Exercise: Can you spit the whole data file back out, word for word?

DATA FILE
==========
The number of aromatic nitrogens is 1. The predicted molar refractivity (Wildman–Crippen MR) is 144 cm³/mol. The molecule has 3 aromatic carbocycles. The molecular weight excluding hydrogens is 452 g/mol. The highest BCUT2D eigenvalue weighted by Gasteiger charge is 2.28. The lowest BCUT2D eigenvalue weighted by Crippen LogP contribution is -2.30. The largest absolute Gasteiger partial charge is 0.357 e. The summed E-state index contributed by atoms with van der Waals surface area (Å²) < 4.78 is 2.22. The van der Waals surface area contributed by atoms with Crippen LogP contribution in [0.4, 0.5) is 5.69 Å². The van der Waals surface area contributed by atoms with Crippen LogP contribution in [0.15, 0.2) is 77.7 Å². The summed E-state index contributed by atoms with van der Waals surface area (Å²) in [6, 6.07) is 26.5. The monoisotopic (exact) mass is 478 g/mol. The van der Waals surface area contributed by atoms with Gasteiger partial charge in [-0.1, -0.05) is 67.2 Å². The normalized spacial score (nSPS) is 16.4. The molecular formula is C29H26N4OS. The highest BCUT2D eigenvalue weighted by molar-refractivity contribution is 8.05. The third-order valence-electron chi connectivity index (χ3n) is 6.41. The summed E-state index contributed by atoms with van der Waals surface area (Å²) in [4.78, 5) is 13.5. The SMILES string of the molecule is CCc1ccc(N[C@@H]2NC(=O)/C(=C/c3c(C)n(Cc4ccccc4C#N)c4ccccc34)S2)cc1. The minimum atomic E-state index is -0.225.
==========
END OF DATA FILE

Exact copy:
The number of aromatic nitrogens is 1. The predicted molar refractivity (Wildman–Crippen MR) is 144 cm³/mol. The molecule has 3 aromatic carbocycles. The molecular weight excluding hydrogens is 452 g/mol. The highest BCUT2D eigenvalue weighted by Gasteiger charge is 2.28. The lowest BCUT2D eigenvalue weighted by Crippen LogP contribution is -2.30. The largest absolute Gasteiger partial charge is 0.357 e. The summed E-state index contributed by atoms with van der Waals surface area (Å²) < 4.78 is 2.22. The van der Waals surface area contributed by atoms with Crippen LogP contribution in [0.4, 0.5) is 5.69 Å². The van der Waals surface area contributed by atoms with Crippen LogP contribution in [0.15, 0.2) is 77.7 Å². The summed E-state index contributed by atoms with van der Waals surface area (Å²) in [6, 6.07) is 26.5. The monoisotopic (exact) mass is 478 g/mol. The van der Waals surface area contributed by atoms with Gasteiger partial charge in [-0.1, -0.05) is 67.2 Å². The normalized spacial score (nSPS) is 16.4. The molecular formula is C29H26N4OS. The highest BCUT2D eigenvalue weighted by molar-refractivity contribution is 8.05. The third-order valence-electron chi connectivity index (χ3n) is 6.41. The summed E-state index contributed by atoms with van der Waals surface area (Å²) in [4.78, 5) is 13.5. The SMILES string of the molecule is CCc1ccc(N[C@@H]2NC(=O)/C(=C/c3c(C)n(Cc4ccccc4C#N)c4ccccc34)S2)cc1. The minimum atomic E-state index is -0.225.